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Daily Devotional for January 30


January 30                                                           Mark 7:24-37

An order of Roman Catholic priests called Dominicans (named
for their founder, St. Dominic) is known for scholarship and
orthodoxy. As inquisitors looking for theological deviations
and heresies, they have been dubbed "The Hounds of God,"
rendered in latin by "Domini" (of God) and "cani" (dogs).
An old Roman adage says the city of Rome is so hot in August
that the only creatures who remain there are the "cani" and
the "Dominicani." Though the insult is taken in jest by the
Dominicans, it might well originally have been a rather hateful

The insulting remark of Jesus to the woman looking for a cure
for her daughter may be a sign of his extreme tiredness and
his annoyance that his peace and quiet had been interrupted,
or, as others have suggested, it may show that even Jesus was
subject to cultural prejudice against a certain group, a prejudice
which he had to overcome.  [* To me, this a stupid interpretation.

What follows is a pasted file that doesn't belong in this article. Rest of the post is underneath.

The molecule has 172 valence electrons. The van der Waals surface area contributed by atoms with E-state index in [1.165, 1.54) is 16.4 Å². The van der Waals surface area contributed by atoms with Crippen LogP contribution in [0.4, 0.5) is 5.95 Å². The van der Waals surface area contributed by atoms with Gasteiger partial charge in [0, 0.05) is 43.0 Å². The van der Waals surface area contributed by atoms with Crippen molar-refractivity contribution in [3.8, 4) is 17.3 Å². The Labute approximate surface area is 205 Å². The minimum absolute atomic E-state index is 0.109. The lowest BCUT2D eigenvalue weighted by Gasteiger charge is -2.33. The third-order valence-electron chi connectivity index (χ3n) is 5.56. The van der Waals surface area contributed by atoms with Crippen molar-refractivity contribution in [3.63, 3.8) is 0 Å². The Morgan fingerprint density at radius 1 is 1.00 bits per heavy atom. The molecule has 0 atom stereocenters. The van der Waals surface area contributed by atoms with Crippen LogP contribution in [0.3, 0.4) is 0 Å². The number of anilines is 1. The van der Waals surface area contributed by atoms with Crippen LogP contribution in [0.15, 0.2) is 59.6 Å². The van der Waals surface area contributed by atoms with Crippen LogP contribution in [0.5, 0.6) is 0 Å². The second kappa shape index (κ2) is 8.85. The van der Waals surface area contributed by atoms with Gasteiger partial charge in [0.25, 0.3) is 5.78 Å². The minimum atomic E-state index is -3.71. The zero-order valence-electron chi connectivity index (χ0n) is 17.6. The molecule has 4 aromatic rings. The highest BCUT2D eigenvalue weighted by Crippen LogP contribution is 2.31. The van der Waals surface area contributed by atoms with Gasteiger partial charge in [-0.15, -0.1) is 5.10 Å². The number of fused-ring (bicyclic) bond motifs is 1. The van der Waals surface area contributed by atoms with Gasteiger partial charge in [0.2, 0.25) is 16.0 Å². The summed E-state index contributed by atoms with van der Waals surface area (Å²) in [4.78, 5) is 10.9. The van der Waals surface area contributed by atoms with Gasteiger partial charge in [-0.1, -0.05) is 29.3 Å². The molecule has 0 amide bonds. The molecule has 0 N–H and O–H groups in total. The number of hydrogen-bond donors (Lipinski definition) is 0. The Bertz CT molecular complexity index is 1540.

The Christ who spent 40 days without food and still overcame the
temptation of Satan himself, did NOT have a momentary relapse
of prejudice.  Jesus was bringing her faith out for everyone to see...
to glorify God, as he always did. L.M.]

What strikes us about the account is that the woman simply
refused to let a painful and derogatory remark anger or distract
her from her main objective. She turned it right back on Jesus.
She knew her own self-worth and basic goodness. She would
not accept the negativity and the oppression implied by the
designation. And she is the only person in the whole Gospel
who got the better of Jesus in a verbal duel! [How ridiculous! L.M.]

Author Brian McNaught says that certain words we use about
people suggest less than human status. "I also think they
dehumanize you," he states, "regardless of who is using
them."¹ Just as ethnic jokes can create false images of people,
so do depreciative words about race, religion, and sexuality
create false images, both for the person being subjected to them
and the person using them.

May the Lord today help me to understand the truth about
people and speak words that humanize and build them up.
May the Lord cast out my demons of words and descriptions
that limit others - and myself as well.

¹ McNaught, Brian, On Being Gay (New York: St. Martin's Press, 1988), p. 22.

From The Road to Emmaus - An inclusive devotional Edited by Joseph W. Houle

Emmaus House of Prayer - Washington D.C

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